This is a contributed article by Evangeline Leong, founder and CEO of Kobe Global Technologies. Any extracts must be attributed to the author. 19 March 2021.
Many employers see COVID-19 as a temporary disruption. Once the virus has been eradicated, restrictions will be lifted and the workplace will go back to being exactly the same as before—or so the prevailing attitude seems to be. However, we should be wary of this mentality.
In fact, it might not be an exaggeration to say that the workplace has been irreversibly changed. Employees have had a radically different work experience over the past year and businesses have embraced previously unthinkable ways of communicating and collaborating. Having undergone this extreme transition, it is unrealistic to think that we will emerge from it unchanged.
In this new age of work, employers can no longer be content to simply wait around for a ‘return to normal’. As a CEO, here are some ways I am ‘future proofing’ my workplace in anticipation of these changes:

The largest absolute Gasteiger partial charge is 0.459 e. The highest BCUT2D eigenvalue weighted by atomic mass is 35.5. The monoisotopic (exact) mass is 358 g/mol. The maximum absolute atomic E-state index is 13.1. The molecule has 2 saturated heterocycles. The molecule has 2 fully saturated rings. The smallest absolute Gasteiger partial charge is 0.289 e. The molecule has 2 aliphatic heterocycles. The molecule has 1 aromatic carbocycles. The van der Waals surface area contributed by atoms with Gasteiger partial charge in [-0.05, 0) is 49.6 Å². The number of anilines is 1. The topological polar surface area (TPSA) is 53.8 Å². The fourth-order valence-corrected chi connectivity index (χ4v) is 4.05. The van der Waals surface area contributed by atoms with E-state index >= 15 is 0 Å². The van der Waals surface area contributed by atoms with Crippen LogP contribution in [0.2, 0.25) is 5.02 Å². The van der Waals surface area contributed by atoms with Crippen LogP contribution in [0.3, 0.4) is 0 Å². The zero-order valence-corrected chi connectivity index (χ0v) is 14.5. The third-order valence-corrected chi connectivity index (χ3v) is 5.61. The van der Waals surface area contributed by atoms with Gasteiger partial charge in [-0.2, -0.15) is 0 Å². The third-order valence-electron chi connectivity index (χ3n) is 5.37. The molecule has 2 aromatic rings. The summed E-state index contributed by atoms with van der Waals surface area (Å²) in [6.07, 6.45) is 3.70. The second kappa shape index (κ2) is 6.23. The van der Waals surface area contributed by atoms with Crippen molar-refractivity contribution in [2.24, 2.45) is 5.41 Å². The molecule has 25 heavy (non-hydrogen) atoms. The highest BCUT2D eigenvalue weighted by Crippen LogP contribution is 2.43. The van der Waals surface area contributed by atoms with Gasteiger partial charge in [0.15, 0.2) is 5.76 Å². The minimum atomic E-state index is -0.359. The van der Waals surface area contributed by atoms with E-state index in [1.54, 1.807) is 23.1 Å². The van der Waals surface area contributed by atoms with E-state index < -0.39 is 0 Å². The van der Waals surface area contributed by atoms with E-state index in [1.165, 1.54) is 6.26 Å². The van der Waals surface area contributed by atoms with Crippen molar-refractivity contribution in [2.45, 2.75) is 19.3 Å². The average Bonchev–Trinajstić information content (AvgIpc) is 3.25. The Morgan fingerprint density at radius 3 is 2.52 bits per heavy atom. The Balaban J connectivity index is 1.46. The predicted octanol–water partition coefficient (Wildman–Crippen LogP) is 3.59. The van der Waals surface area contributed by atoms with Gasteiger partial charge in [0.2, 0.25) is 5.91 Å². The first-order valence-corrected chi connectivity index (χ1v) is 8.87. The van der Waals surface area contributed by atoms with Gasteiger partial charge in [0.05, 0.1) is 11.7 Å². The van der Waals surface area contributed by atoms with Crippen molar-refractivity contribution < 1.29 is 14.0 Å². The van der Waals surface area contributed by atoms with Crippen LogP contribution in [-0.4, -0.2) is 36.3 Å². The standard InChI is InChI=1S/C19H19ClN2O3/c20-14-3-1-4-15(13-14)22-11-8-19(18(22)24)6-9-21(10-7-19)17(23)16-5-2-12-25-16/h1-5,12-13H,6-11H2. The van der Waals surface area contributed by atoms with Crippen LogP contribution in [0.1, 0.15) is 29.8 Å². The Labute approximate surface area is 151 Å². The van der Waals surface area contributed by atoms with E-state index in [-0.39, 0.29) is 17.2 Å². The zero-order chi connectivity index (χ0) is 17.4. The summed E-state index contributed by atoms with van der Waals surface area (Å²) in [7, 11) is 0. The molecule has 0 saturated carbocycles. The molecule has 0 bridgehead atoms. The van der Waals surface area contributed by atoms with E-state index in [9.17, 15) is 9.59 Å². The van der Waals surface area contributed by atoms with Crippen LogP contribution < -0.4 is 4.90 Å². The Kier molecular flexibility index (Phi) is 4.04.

Remote Working is Here to Stay
Now that employees have gone through telecommuting and realised that it works, it will be difficult for businesses to revert to old modes of working in a post-pandemic world.
It is true that being in the office can improve the way teams interact and collaborate, as opposed to online conference calls and messaging apps. At the same time, most of us have come to realise that a significant portion of our work can be accomplished effectively through telecommuting.
From an employee’s perspective, then, it might almost seem unreasonable for employers not to offer the option of some work-from-home arrangement when the situation calls for it.
For our agency, we are planning to make telecommuting a permanent option for our employees. Working in the office will still happen when the work calls for it, but otherwise, employees will be free to get their work done from whichever environment is most conducive. These arrangements will also promote better inclusivity and greatly benefit some groups, such as pregnant women, new parents, caretakers of the elderly, or persons with disabilities.
The New Role of the Office
If remote working becomes a permanent feature of the workplace, what role does the office of the future have?